Spineless Books.

Phil Brigandi, BORREGO BEGINNINGS, EARLY DAYS IN THE BORREGO VALLEY, 1910-1960; Anza Borrego Desert Natural History Association, 150 pgs; $13.95.


Larry McCaffery

The Borrego Valley whose settlement in the first half of the last century is the subject of Phil Brigandi’s riveting, meticulously researched historical study, “Borrego Beginnings,” is today best known as the destination for the tens of thousands of visitors wishing to camp or hike within the magnificent desolation of the 600,000 square acre Anza-Borrego State Park (the largest such park in the lower 48 states) which almost entirely surrounds the valley. Most visitors arrive now by car in air-conditioned comfort via modern highways, with S3 entering the Valley across Pinion Ridge to the south, while S22 provides access from the west as it drops down over the rugged escarpments of the San Ysidro Mountains a vertical mile into the Valley and from the east as it traverses the fantastic labyrinth of rainbow-hued mud hills and deep slot canyons of the Borrego Badlands. These remarkable roads are themselves worthy of closer scrutiny, but the ease with which they whisk people today in and out of the Borrego Valley also makes it easy to forget what must have been involved in getting to this isolated cul-de-sac before the 1950s and 60s when these roads, along with the golf courses, accommodations, and even the tiny desert community of Borrego Springs itself, were first built. Brigandi devotes the second part of his study to this era of Borrego’s settlement, which began just after the W.W.II when the first large-scale farms were established in the Valley by grape-grower Robert DiGiorigo ( who brought in some of the first electricity and built some of the first paved roads in the Valley) and concluded in 1960s, by which time visionary developer A. A. Burnand and other financial backers had succeeded in subdividing most of the Valley and founding the resort community of Borrego Springs (in 1947), established the DeAnza Country Club (1954) and had generally laid down the pattern of development which has followed in the Valley up to the present.

Far more difficult for us to imagine today, however, are the conditions faced by the first wave of settlers in the Valley from 1910 until W.W.II, which Brigandi describes in the first half of his account. With the nearest supply source (Brawley) requiring a 2 1/2 day trip by buckboard over rough roads, with the only relief from summer heat at night available by sleeping outside in sheets doused periodically with water, with no grocery store, or gas station, or accommodations of any sort available, the Borrego Valley during this period was one of the most physically isolated and inhospitable areas in the entire state. Most of the earliest arrivals who endured these conditions were homesteaders, many arriving as a kind of spill over from the Imperial Valley boom that had begun in 1901 when the first irrigation water from the Colorado River began to arrive in an area previously best-known for its unrelenting, blistering summer heat and for being one of the hottest and driest places in North America (only Death Valley is drier).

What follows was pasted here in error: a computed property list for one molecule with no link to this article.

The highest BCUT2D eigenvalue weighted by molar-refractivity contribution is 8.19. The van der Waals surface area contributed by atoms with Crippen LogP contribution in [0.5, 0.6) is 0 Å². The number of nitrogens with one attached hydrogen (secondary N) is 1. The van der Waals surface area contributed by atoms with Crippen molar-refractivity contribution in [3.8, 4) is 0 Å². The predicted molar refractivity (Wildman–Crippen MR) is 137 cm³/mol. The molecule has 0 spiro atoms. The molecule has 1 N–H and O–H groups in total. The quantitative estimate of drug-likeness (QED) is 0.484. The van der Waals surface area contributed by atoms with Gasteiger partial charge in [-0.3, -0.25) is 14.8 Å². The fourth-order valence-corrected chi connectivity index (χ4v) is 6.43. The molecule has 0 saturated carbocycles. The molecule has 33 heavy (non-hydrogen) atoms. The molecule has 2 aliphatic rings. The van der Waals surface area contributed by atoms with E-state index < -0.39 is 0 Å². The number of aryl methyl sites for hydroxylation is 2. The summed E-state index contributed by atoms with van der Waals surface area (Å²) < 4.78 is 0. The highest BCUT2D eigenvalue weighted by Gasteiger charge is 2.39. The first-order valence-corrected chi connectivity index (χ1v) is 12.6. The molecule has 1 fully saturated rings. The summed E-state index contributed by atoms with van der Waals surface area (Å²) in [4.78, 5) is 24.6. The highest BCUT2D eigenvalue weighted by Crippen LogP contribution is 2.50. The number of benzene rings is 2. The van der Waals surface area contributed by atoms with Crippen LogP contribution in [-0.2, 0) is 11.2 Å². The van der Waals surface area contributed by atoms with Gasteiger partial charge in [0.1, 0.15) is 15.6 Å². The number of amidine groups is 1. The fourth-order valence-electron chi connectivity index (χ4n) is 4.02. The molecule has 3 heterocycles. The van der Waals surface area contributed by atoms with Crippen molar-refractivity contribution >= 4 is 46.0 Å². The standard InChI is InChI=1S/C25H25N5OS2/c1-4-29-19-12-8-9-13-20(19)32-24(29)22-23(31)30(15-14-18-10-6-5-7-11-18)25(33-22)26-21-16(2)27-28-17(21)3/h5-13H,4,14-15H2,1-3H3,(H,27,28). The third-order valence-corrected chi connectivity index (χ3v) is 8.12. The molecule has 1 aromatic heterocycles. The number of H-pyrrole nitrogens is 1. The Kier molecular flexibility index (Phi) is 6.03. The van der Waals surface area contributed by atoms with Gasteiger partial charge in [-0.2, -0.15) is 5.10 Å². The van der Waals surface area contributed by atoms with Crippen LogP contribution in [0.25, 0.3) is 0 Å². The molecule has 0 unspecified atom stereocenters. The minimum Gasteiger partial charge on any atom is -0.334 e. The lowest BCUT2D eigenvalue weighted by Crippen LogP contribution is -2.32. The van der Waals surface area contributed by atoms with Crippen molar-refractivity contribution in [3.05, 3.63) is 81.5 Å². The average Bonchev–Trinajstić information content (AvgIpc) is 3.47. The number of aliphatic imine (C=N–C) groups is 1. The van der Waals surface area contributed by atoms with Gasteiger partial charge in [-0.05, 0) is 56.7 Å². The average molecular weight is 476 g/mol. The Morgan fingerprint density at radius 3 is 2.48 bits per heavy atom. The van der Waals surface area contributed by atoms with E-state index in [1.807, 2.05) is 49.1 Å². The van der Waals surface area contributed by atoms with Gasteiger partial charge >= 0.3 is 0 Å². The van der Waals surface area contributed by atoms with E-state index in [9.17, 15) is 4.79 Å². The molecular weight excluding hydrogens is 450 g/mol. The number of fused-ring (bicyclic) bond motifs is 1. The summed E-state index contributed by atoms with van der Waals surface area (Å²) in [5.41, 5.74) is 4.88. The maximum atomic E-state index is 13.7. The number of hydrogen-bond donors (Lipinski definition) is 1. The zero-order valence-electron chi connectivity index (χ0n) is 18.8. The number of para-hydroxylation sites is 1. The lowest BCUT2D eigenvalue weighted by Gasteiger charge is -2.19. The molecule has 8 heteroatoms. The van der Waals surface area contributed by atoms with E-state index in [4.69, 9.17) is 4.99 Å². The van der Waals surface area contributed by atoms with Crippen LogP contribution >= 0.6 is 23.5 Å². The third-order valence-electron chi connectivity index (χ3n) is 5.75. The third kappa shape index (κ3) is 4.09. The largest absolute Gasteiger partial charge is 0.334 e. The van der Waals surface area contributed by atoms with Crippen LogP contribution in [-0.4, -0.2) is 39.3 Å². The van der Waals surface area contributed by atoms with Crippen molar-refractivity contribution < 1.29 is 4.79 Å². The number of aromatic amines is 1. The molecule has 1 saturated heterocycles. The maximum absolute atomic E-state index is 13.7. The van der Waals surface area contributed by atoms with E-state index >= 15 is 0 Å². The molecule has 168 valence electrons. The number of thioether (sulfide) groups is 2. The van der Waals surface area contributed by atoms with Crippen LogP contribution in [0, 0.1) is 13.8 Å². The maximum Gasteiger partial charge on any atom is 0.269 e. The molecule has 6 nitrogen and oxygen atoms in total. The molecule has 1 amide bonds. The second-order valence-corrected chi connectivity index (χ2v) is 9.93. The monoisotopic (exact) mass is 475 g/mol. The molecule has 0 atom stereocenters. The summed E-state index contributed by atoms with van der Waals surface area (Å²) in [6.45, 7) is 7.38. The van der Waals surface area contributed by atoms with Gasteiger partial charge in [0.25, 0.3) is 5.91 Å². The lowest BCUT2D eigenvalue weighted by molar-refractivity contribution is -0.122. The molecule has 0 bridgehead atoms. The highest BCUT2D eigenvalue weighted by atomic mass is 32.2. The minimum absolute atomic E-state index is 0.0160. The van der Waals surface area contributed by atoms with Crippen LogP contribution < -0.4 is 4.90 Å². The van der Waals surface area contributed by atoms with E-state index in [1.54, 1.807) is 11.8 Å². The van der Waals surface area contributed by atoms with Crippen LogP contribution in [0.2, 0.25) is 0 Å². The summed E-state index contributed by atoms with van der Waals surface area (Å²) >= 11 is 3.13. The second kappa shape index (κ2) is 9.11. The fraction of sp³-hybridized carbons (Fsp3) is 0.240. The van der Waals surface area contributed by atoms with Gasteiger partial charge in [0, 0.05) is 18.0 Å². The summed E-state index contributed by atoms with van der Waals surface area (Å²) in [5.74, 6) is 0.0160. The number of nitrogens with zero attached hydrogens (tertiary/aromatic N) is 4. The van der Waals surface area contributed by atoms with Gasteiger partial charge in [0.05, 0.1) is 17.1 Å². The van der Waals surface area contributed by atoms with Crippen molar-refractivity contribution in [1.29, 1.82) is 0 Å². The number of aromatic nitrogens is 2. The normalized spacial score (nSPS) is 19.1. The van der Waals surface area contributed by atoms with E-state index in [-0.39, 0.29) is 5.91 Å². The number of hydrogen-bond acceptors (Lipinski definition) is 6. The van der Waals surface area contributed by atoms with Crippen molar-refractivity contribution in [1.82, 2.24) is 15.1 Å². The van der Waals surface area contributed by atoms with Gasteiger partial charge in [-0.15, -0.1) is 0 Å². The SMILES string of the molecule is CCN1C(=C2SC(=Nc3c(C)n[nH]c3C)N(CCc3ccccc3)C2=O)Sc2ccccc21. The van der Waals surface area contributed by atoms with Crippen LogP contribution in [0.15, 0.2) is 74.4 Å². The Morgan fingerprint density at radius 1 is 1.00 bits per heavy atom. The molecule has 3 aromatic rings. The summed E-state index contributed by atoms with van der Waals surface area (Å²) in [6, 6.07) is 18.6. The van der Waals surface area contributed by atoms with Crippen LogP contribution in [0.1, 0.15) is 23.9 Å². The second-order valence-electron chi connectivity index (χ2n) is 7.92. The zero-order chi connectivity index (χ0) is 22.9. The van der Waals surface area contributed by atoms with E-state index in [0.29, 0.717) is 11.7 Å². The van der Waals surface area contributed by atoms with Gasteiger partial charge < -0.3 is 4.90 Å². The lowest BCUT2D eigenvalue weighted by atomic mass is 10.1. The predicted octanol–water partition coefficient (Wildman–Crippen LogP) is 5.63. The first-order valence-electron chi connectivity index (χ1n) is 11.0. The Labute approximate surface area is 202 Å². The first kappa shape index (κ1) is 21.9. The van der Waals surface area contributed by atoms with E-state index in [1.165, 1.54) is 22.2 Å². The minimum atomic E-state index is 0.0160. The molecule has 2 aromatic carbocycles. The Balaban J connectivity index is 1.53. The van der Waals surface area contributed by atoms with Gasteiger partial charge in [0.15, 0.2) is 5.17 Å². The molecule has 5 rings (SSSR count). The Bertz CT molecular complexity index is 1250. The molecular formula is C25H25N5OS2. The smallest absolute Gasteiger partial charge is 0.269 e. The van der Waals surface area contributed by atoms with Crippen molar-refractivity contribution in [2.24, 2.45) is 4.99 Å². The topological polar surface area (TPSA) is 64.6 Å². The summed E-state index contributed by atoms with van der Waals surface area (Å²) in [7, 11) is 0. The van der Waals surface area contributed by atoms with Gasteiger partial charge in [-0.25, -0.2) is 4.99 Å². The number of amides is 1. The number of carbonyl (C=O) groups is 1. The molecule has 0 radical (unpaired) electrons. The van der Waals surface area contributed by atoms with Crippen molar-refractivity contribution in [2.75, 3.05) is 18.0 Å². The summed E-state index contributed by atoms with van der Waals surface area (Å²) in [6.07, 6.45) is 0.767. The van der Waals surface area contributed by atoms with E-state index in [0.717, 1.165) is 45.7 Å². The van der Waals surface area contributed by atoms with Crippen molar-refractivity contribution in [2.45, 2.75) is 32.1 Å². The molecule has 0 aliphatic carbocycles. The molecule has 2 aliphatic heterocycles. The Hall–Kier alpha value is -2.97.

Assisted by numerous rare photos from this era, Brigandi sketches in the series of “booms” that as early as 1913 were being heralded in the “Brawley News” as a “second Imperial Valley” and which resulted in the Valley’s population growing at near-exponential levels—which is to say, from around 4 in 1910 to 16 by W.W.I, and so on; spurred on by the opening of the first automobile road through Sentenac Canyon in the 1920s, the special homestead laws enacted for returning W.W.I veterans, and the founding of the Anza Borrego State Park in 1931, by the late 30s, the voting population in the several hundred square miles area had swelled to 48, 38 of whom turned out in 1938 to cast ballots for a hotly contested run-off election for justice of the peace which had earlier resulted in the two write-in candidates each receiving 17 votes (the eventual winner was Charles Ferny by a 21-17 margin).

Not all the booms produced such spectacular growth cycles. Consider, for example, that by 1929, the “Ramona Sentinel” was describing what was occurring in neighboring Clark Valley once all the suitable land in the Borrego Valley had been taken as being “A rush rivaling the famous Oklahoma land settler rush”; but by 1934, the rush had receded, leaving only a single determined homesteader to lament its passing. An even greater decline occurred in Little Borrego, a township formed in 1926 just south of present day Ocotillo Wells, which by 1934 was entirely deserted, excerpt for a lone figure who maintained a residence at the two story Miracle Hotel for a few years longer; by the 40s all traces of the hotel and its tenant had disappeared as completely as the fish who allegedly provided the basis for the naming of nearby Fish Creek Mountains. Overall, however, the population continued upwards, with the number of registered voters in the area increasing to 102 in 1948 and to 275 by 1960, the date where Brigandi’s account draws to its close.